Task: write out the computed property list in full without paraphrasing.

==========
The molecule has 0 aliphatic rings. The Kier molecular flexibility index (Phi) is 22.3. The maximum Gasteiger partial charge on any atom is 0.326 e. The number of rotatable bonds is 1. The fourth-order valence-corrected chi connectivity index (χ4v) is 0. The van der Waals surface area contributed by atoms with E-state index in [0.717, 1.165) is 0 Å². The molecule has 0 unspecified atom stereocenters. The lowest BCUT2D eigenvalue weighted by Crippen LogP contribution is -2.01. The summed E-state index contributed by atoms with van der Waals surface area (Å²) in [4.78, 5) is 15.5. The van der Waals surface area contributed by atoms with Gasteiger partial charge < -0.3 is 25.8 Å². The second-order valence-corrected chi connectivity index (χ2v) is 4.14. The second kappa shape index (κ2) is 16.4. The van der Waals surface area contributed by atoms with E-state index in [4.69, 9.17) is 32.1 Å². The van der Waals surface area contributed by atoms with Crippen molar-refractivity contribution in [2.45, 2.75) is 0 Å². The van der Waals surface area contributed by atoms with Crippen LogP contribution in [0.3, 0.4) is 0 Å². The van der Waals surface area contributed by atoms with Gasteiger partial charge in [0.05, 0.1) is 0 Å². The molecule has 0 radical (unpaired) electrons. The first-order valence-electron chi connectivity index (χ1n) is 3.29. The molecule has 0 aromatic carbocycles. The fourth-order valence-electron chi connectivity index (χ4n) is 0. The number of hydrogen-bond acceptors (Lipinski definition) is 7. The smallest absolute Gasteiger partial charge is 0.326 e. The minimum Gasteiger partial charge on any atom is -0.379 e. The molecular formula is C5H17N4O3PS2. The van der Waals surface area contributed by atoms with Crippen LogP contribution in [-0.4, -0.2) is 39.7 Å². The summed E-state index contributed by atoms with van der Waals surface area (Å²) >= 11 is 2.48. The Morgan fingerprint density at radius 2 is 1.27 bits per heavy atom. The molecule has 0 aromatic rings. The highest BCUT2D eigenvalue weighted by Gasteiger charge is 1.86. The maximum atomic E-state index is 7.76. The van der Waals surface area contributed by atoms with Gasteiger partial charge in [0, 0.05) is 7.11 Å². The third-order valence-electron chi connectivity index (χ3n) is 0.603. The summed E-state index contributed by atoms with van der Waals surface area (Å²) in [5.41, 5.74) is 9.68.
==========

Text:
The molecule has 0 aliphatic rings. The Kier molecular flexibility index (Phi) is 22.3. The maximum Gasteiger partial charge on any atom is 0.326 e. The number of rotatable bonds is 1. The fourth-order valence-corrected chi connectivity index (χ4v) is 0. The van der Waals surface area contributed by atoms with E-state index in [0.717, 1.165) is 0 Å². The molecule has 0 unspecified atom stereocenters. The lowest BCUT2D eigenvalue weighted by Crippen LogP contribution is -2.01. The summed E-state index contributed by atoms with van der Waals surface area (Å²) in [4.78, 5) is 15.5. The van der Waals surface area contributed by atoms with Gasteiger partial charge < -0.3 is 25.8 Å². The second-order valence-corrected chi connectivity index (χ2v) is 4.14. The second kappa shape index (κ2) is 16.4. The van der Waals surface area contributed by atoms with E-state index in [4.69, 9.17) is 32.1 Å². The van der Waals surface area contributed by atoms with Crippen molar-refractivity contribution in [2.45, 2.75) is 0 Å². The van der Waals surface area contributed by atoms with Crippen LogP contribution in [0.3, 0.4) is 0 Å². The van der Waals surface area contributed by atoms with Gasteiger partial charge in [0.05, 0.1) is 0 Å². The molecule has 0 radical (unpaired) electrons. The first-order valence-electron chi connectivity index (χ1n) is 3.29. The molecule has 0 aromatic carbocycles. The fourth-order valence-electron chi connectivity index (χ4n) is 0. The number of hydrogen-bond acceptors (Lipinski definition) is 7. The smallest absolute Gasteiger partial charge is 0.326 e. The minimum Gasteiger partial charge on any atom is -0.379 e. The molecular formula is C5H17N4O3PS2. The van der Waals surface area contributed by atoms with Crippen LogP contribution in [-0.4, -0.2) is 39.7 Å². The summed E-state index contributed by atoms with van der Waals surface area (Å²) >= 11 is 2.48. The Morgan fingerprint density at radius 2 is 1.27 bits per heavy atom. The molecule has 0 aromatic rings. The highest BCUT2D eigenvalue weighted by Gasteiger charge is 1.86. The maximum atomic E-state index is 7.76. The van der Waals surface area contributed by atoms with Gasteiger partial charge in [0, 0.05) is 7.11 Å². The third-order valence-electron chi connectivity index (χ3n) is 0.603. The summed E-state index contributed by atoms with van der Waals surface area (Å²) in [5.41, 5.74) is 9.68.